Bulletin of the American Physical Society
60th Annual Meeting of the Divison of Fluid Dynamics
Volume 52, Number 12
Sunday–Tuesday, November 18–20, 2007; Salt Lake City, Utah
Session BJ: Compressible Flows |
Hide Abstracts |
Chair: S. Girimaji, Texas A&M University Room: Salt Palace Convention Center 250 D |
Sunday, November 18, 2007 10:34AM - 10:47AM |
BJ.00001: A midsummer-night's shock wave Michael Hargather, Thomas Liebner, Gary Settles The aerial pyrotechnic shells used in professional display fireworks explode a bursting charge at altitude in order to disperse the ``stars'' of the display. The shock wave from the bursting charge is heard on the ground as a loud report, though it has by then typically decayed to a mere sound wave. However, viewers seated near the standard safety borders can still be subjected to weak shock waves. These have been visualized using a large, portable, retro-reflective ``Edgerton'' shadowgraph technique and a high-speed digital video camera. Images recorded at 10,000 frames per second show essentially-planar shock waves from 10- and 15-cm firework shells impinging on viewers during the 2007 Central Pennsylvania July 4th Festival. The shock speed is not measurably above Mach 1, but we nonetheless conclude that, if one can sense a shock-like overpressure, then the wave motion is strong enough to be observed by density-sensitive optics. [Preview Abstract] |
Sunday, November 18, 2007 10:47AM - 11:00AM |
BJ.00002: Belt-snap and towel-snap shock waves Gary Settles, Michael Hargather, Michael Lawson, Rory Bigger Traditional simple means of generating shock waves are examined by high-speed imaging. A leather belt is folded upon itself at mid-length and the ends are grasped firmly in each hand. When pushed together a loop forms, and when quickly pulled apart the loop closes rapidly, producing a sharp ``crack'' similar to the cracking of a whip (Shock Waves 8(1), 1998). The towel-snap mimics whip cracking by causing the towel end to rotate supersonically. We investigated these phenomena using a high-speed digital camera (10k and 30k frames/sec, 4 microsec exposure) and a sensitive schlieren optical system of 1m aperture. Results show that compression of the air between the two rapidly-approaching leather belt bands first causes a spherical shock wave to form near one hand. The compression then runs along the belt length toward the other hand at supersonic speed, producing an oblique shock wave that is responsible for the audible crack. In the towel-snap, shock waves are visible from tip motion in open air as well as from the compression due to snapping the towel against a surface. There are no known useful applications of these simple phenomena, but they do address how weak shock waves can be generated by muscle power alone. Several other related examples are also mentioned. [Preview Abstract] |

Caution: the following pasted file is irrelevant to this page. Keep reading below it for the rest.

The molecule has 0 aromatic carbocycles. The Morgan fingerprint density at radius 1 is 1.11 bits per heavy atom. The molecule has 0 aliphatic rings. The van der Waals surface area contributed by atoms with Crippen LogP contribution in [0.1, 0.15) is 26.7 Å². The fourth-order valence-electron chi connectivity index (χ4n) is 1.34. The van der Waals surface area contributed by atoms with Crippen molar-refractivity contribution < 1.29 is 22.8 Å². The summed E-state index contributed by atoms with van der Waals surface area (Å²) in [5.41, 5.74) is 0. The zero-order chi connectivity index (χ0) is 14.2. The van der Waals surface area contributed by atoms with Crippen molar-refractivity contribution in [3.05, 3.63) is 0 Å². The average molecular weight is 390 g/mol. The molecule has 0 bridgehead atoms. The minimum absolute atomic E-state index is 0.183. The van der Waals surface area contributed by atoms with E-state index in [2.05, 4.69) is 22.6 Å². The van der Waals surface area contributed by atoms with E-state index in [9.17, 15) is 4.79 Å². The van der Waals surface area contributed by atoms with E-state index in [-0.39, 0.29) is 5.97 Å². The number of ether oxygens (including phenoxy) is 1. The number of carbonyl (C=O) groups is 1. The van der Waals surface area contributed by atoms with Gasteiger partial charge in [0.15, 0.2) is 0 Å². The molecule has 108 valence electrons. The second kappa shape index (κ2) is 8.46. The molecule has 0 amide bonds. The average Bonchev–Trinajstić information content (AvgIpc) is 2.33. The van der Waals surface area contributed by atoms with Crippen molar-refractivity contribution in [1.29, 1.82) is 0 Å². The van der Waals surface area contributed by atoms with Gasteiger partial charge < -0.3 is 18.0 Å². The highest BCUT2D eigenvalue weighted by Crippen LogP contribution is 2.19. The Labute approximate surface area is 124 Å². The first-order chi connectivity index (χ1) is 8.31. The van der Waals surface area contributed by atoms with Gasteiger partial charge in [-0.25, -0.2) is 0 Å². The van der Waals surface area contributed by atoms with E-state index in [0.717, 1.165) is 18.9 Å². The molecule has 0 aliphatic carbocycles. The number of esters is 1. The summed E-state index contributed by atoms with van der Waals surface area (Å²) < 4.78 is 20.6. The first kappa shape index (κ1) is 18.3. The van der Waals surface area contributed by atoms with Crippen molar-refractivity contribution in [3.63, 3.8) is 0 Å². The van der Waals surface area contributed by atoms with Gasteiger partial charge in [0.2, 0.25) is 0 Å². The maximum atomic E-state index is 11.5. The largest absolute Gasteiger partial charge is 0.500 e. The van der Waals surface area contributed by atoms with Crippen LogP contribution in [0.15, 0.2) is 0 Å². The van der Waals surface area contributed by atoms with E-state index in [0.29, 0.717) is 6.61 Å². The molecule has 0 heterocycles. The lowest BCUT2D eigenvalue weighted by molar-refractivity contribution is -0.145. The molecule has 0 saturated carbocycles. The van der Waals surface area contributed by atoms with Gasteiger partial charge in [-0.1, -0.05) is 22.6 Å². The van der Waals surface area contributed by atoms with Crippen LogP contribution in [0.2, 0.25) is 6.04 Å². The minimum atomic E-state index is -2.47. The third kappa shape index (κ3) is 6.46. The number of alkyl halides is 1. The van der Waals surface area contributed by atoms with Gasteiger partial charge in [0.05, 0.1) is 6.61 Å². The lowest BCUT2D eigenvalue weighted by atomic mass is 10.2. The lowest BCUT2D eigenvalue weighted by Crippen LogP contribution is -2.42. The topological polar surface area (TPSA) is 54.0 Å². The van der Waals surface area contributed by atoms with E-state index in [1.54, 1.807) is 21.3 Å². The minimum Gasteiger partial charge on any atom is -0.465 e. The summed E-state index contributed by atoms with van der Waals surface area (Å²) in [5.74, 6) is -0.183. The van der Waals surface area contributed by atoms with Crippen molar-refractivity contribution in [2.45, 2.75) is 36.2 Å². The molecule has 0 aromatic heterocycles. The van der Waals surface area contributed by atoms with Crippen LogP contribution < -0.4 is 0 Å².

Sunday, November 18, 2007 11:00AM - 11:13AM |
BJ.00003: High-speed visualization of underwater explosions and shock wave behavior Matthew Madalis, Michael Hargather, Gary Settles Underwater explosions differ in several ways from those traditionally observed in air. They create a high-temperature, high-pressure gas bubble in addition to a shock wave, whereas in air a fireball and a shock wave form. Various underwater shock wave phenomena are considered here, including shock interaction with a free boundary, shock reflection from a blunt object, and shock propagation through a thin wall. Shock speed is also measured optically. Observation of these underwater phenomena is provided by simple shadowgraph or schlieren methods coupled with a Photron APX-RS high-speed digital camera. Small explosive charges on the order of 1 gram are suspended and detonated in a transparent-walled water tank with a liquid capacity of approximately 0.15 cubic meter (40 gallons). [Preview Abstract] |
Sunday, November 18, 2007 11:13AM - 11:26AM |
BJ.00004: A numerical investigation of polygonal converging shock waves Veronica Eliasson, William D. Henshaw Numerical simulations of cylindrically converging shock waves were performed. The converging shocks impinged upon a set of zero to sixteen regularly spaced cylindrical obstacles. For more than two obstacles, the resulting diffracted shock fronts formed polygonal-shaped patterns near the point of focus. For three obstacles, a triangular-shaped shock was observed during the last stages of the focusing process. The triangle was subjected to regular reflection, and thus the shape remained unchanged until it had focused. Guderley's self-similar solution for the radius, R, as a function of time, t, can be expressed as $R=\varepsilon _0 \left( {t_c -t} \right)^\alpha $. The self similar exponent, $\alpha $, was close to the expected value of unity for the triangular case. For the square-shaped shock undergoing Mach reflection, the self-similar exponent was found to be $\alpha $=0.844, which agrees well with Guderley's solution for cylindrical shocks ($\alpha $=0.834). Also, the maximum pressure and temperature as a function of number of obstacles were studied. The highest maximum pressure and temperature occurred with no obstacles. This should be expected, since in all other cases, part of the flow is reflected by the obstacles and never reaches the focal point. [Preview Abstract] |
Sunday, November 18, 2007 11:26AM - 11:39AM |
BJ.00005: On spherical and cylindrical shock-wave implosion D.I. Pullin, H.G. Hornung Is spherically or cylindrically symmetric shock implosion universal? No, but almost. [Preview Abstract] |
Sunday, November 18, 2007 11:39AM - 11:52AM |